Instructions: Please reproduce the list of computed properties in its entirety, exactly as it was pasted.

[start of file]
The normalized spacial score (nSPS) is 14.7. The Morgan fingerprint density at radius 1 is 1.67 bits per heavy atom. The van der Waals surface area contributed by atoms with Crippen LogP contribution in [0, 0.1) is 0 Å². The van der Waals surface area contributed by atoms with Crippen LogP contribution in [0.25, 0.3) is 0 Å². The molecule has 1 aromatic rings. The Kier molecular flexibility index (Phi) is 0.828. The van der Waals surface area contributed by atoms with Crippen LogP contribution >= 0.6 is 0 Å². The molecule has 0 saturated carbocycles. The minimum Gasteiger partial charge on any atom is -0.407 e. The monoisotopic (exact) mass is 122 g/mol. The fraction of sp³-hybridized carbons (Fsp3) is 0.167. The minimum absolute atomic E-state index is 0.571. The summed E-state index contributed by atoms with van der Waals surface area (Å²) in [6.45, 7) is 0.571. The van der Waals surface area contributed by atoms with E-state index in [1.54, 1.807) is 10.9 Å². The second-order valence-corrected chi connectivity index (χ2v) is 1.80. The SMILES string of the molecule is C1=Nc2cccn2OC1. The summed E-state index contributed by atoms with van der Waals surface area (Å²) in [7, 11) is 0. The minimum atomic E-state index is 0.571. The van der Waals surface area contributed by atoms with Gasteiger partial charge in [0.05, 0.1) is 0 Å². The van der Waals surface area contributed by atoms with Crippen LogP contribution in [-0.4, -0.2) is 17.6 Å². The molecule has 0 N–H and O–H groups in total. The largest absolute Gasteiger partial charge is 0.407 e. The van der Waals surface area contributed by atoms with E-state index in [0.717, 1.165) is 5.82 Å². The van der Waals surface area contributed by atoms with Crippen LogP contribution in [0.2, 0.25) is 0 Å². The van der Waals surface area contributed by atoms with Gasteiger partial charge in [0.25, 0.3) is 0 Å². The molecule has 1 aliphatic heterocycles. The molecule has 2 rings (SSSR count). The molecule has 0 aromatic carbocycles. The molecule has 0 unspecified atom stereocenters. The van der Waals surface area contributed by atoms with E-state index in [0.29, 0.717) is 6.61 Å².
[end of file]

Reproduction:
The normalized spacial score (nSPS) is 14.7. The Morgan fingerprint density at radius 1 is 1.67 bits per heavy atom. The van der Waals surface area contributed by atoms with Crippen LogP contribution in [0, 0.1) is 0 Å². The van der Waals surface area contributed by atoms with Crippen LogP contribution in [0.25, 0.3) is 0 Å². The molecule has 1 aromatic rings. The Kier molecular flexibility index (Phi) is 0.828. The van der Waals surface area contributed by atoms with Crippen LogP contribution >= 0.6 is 0 Å². The molecule has 0 saturated carbocycles. The minimum Gasteiger partial charge on any atom is -0.407 e. The monoisotopic (exact) mass is 122 g/mol. The fraction of sp³-hybridized carbons (Fsp3) is 0.167. The minimum absolute atomic E-state index is 0.571. The summed E-state index contributed by atoms with van der Waals surface area (Å²) in [6.45, 7) is 0.571. The van der Waals surface area contributed by atoms with E-state index in [1.54, 1.807) is 10.9 Å². The second-order valence-corrected chi connectivity index (χ2v) is 1.80. The SMILES string of the molecule is C1=Nc2cccn2OC1. The summed E-state index contributed by atoms with van der Waals surface area (Å²) in [7, 11) is 0. The minimum atomic E-state index is 0.571. The van der Waals surface area contributed by atoms with Gasteiger partial charge in [0.05, 0.1) is 0 Å². The van der Waals surface area contributed by atoms with Crippen LogP contribution in [-0.4, -0.2) is 17.6 Å². The molecule has 0 N–H and O–H groups in total. The largest absolute Gasteiger partial charge is 0.407 e. The van der Waals surface area contributed by atoms with E-state index in [0.717, 1.165) is 5.82 Å². The van der Waals surface area contributed by atoms with Crippen LogP contribution in [0.2, 0.25) is 0 Å². The van der Waals surface area contributed by atoms with Gasteiger partial charge in [0.25, 0.3) is 0 Å². The molecule has 1 aliphatic heterocycles. The molecule has 2 rings (SSSR count). The molecule has 0 aromatic carbocycles. The molecule has 0 unspecified atom stereocenters. The van der Waals surface area contributed by atoms with E-state index in [0.29, 0.717) is 6.61 Å².